Blake's grotesque juxtaposition oimmeasurablef Canaan with England may conceivably shock the reader into an understanding of these profound truths. When this happens, the Bible suddenly takes on new and gripping significance. It's no longer about all those events way back in the past; it's about the stories unfolded in this morning's newspaper. Blake's ability to live in the eternal, his visionary capability enabled him to see with vivid clarity the immediate relevance of scripture--personally, socially, and politically.
His young friends called him Interpreter because he taught them to see it also. If we read his work with aroused and concentrated attention, we, too, may see how scripture relates to us--with immeasurable enrichment to our spirits.
How can we summarize Blake's relationship to the Bible? First we recall that he didn't read it literally but symbolically, not historically, but poetically. Then we remember that he read it often enough and intensively enough to see it as a whole. That's a rare view nowadays. The Book has been almost universally blackened by simple ignorance (the failure to read it) and by preconceived theological notions that color and predetermine all of its meanings.
Few people have the happy faculty of looking at what's there without preconceptions of one kind or another. Blake's freedom from the conditioning of formal education gave him a most singular ability to do this. His powerful and energetic reading of the Bible therefore offers us the priceless gift of a new beginning, of getting behind our preconceptions and seeing the bedrock of western life in a new way.
This new way is not really a new way, but a very old way; it's a way that was lost when two things happened inaugurating the modern age. First, Bacon, Newton and Locke convinced the intellectual world that spirit doesn't really matter; all that matters is matter. Second, knowledge exploded in such an expansion that it became inconceivable to encompass it.
Blake's new way is a medieval way, but it's a lost way that we desperately need today, for failing an organized unity of spiritual direction, we all sink together into the abyss. The Bible according to Blake provides that direction. If you can make a commitment to the Bible like his, intensive enough to read it thoroughly, if you can put away the black book, if you can learn to read it imaginatively instead of binding it down to literal-historical categories of time and space (which Blake called "single vision"), if you can do all of these things, what emerges is a myth of meaning, a way of understanding life-- the Hebrews' life and your life.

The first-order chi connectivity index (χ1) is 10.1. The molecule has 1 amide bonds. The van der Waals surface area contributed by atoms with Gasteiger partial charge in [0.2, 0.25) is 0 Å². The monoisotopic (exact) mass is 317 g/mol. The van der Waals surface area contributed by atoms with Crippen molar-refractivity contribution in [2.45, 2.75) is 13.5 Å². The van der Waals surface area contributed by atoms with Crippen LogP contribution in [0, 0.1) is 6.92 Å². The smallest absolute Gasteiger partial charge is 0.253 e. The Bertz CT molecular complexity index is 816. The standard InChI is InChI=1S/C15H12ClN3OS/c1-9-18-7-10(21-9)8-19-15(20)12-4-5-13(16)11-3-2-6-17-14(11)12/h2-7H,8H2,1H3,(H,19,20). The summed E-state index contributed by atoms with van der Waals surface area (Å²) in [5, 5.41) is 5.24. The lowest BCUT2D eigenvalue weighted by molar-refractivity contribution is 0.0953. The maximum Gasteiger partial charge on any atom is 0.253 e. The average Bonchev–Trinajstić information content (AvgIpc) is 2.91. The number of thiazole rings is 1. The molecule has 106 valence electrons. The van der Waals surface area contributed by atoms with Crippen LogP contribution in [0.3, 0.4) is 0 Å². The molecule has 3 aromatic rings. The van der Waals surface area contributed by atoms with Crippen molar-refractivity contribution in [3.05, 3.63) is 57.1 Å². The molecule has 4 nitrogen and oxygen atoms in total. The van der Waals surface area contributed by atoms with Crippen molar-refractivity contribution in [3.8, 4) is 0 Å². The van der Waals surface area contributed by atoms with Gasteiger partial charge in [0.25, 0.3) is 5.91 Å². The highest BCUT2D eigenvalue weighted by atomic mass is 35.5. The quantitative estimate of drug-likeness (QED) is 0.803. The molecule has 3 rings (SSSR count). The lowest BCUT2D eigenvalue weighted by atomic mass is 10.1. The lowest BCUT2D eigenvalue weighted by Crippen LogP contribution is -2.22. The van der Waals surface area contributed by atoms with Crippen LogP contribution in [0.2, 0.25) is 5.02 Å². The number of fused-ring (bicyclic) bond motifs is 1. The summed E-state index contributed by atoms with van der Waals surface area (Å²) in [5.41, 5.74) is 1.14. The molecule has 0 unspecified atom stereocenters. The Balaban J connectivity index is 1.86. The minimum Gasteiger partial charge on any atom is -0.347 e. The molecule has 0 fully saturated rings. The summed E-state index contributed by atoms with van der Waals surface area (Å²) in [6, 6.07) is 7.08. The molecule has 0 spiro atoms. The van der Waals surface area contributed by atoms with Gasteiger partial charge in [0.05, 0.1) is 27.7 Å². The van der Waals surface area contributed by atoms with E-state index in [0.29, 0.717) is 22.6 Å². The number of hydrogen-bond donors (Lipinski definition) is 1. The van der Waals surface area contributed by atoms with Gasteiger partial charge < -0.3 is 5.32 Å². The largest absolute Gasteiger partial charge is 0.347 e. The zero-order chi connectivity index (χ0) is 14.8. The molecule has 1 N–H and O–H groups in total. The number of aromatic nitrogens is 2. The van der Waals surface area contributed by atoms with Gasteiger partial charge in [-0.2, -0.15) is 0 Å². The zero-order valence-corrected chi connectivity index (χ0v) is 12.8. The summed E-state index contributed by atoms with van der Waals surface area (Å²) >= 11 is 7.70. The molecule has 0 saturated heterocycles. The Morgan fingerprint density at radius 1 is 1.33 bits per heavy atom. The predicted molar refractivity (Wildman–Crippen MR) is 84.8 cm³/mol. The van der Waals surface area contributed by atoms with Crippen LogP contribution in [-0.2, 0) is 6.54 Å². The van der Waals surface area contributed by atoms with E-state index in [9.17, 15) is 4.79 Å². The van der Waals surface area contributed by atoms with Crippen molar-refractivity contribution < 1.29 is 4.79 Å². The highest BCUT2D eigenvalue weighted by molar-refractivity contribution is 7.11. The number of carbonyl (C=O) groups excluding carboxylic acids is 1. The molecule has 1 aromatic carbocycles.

You find this myth of meaning most explicitly stated in the earliest adventures of the children of Israel: they fall into Egypt, at the Exodus are delivered, wander in the wilderness and eventually occupy the Promised Land--but faithlessly. You see this story recreated by every writer of the Bible and applied one by one to a series of local scenes occuring over a period of about a thousand years. You see a man named Jesus who deliberately sets out to live this myth, and to live it in full, to do completely what the successive preceding generations had always failed to do. You see his death and resurrection and promise to come again to achieve for us all what he had achieved as an individual (he in us and we in him).
Finally you see John on Patmos still waiting for the Return and recreating the whole thing one more time in terms of the struggle between the Beast of Rome and the New Jerusalem. But is that the end of the story? For Blake it went on. In the City of God Augustine recreated it for the fourth century. There was Dante's recreation in the 13th, Milton's in the 17th, Blake's in the 18th--and yours and mine today! It's our myth of meaning; it's the way we get from time to eternity. Otherwise we stick with Locke, we decide there is no eternity, and we rot.